The “neoliberal” group of policy wonks who expressed disgust with Trump and favoured Hillary Clinton will quickly make inroads into the new administration. They will ensure that the continuing US dominance in Western-leaning multilateral institutions is not disturbed.
We can simply anticipate more brazen US self-interest, as witnessed during the Ronald Reagan and George W. Bush regimes, with less of the confusing rhetoric promoted by Obama and his allies.
What US policies on Africa are likely to change? With what impact?
To be frank, we can only offer guesses. Trump said literally nothing about Africa during his campaign. He wants to “rebuild US military power,” which might include strengthening the Pentagon’s controversial Africa Command, known as Africom.
Economically, it is worth noting Trump’s close relations to the oil and gas industry which comes via Vice President Mike Pence. This suggests that multinational corporations in the extractive industries who desire more explicit imperial support for African adventurism will be served well by Trump’s bully-boy mentality.
What does this mean for multilateral institutions and how will this affect Africa?
The US’s role in the International Monetary Fund (IMF) will become nastier given the veto power it enjoys, holding more than 15% of the voting shares. Trump will probably hire a brutal neoliberal as his IMF executive director, someone who will tighten the screws on Africa using Washington’s veto power. The leaders of two big African economies are desperate for IMF credits: Nigeria ($29 billion) and Egypt ($12 billion).
In relation to the United Nations, an interesting question comes to mind: should the UN leadership now sitting in Trump’s Manhattan East Side neighbourhood not develop a contingency plan to move UN headquarters out of the US? Trump promises to make life very hard for visitors who are Muslims, Libyans, Syrians and Mexicans – amongst others – so holding multilateral events in the US may soon be impossible.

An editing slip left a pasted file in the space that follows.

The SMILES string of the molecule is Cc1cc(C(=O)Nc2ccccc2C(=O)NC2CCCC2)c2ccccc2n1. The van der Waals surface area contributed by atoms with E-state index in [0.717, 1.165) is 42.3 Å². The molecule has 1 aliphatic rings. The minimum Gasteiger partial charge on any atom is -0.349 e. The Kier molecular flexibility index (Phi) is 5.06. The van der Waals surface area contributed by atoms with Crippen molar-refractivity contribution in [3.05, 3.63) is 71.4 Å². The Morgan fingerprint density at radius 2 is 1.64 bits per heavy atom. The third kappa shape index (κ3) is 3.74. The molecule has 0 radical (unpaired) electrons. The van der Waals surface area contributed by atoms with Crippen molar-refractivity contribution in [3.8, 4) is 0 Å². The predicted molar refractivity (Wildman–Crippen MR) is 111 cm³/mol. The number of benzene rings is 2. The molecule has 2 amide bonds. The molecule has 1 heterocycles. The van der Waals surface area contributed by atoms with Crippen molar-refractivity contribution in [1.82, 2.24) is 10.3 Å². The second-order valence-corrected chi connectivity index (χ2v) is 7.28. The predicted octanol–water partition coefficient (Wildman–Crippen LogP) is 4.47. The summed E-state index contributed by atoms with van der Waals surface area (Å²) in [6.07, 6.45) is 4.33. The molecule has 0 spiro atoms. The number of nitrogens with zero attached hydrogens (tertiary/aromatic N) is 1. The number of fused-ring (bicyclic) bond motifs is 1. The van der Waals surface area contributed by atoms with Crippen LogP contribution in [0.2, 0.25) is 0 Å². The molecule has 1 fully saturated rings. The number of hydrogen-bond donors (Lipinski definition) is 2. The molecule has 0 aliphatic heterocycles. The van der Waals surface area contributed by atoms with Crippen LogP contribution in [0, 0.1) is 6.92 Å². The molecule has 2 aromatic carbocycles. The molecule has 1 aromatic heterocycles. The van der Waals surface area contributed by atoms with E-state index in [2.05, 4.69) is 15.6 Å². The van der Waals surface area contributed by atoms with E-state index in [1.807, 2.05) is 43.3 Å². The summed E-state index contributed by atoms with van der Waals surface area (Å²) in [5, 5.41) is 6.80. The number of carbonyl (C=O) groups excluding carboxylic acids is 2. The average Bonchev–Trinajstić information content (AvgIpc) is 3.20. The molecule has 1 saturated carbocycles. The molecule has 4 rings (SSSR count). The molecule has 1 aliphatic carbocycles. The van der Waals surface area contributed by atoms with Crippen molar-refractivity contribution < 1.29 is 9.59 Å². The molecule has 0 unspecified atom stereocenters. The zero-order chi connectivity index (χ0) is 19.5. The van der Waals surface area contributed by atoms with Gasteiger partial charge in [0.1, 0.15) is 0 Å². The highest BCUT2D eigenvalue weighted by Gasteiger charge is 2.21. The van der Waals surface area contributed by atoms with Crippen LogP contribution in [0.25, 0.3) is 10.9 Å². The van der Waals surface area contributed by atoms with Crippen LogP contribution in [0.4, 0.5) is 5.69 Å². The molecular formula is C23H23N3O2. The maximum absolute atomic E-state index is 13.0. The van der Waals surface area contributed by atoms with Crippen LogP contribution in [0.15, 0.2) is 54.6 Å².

The period ahead demands a very different multilateralism due to a number of expectations. The first is that Trump will sabotage the UN Framework Convention on Climate Change and similar strategies to solve global problems, and wreck nuclear non-proliferation strategies such as the agreement that Obama painstakingly reached with Iran earlier this year.
And the second is that three of the BRICS’ nationalistic leaders – Vladimir Putin in Russia, Nahendra Modi in India and Michel Temer in Brazil – can be expected to establish much closer ties to Trump. This is likely to affect the balance of power between geographical regions, added to which are the drift of Pakistan, Turkey and the Philippines away from Washington. Trump’s hatred of China is another indeterminate factor.
Regardless of the geopolitical maneuvres, it’s time for a ‘multilateralism-from-below’ in which traditional progressive movements in civil society find common cause, because this is the most serious threat to humanity, the world economy and environment we’ve seen in living memory.
* Patrick Bond is Professor of Political Economy at the University of the Witwatersrand in Johannesburg. The third edition of his book, Elite Transition: From Apartheid to Neoliberalism in South Africa, was published by Pluto Press in 2014.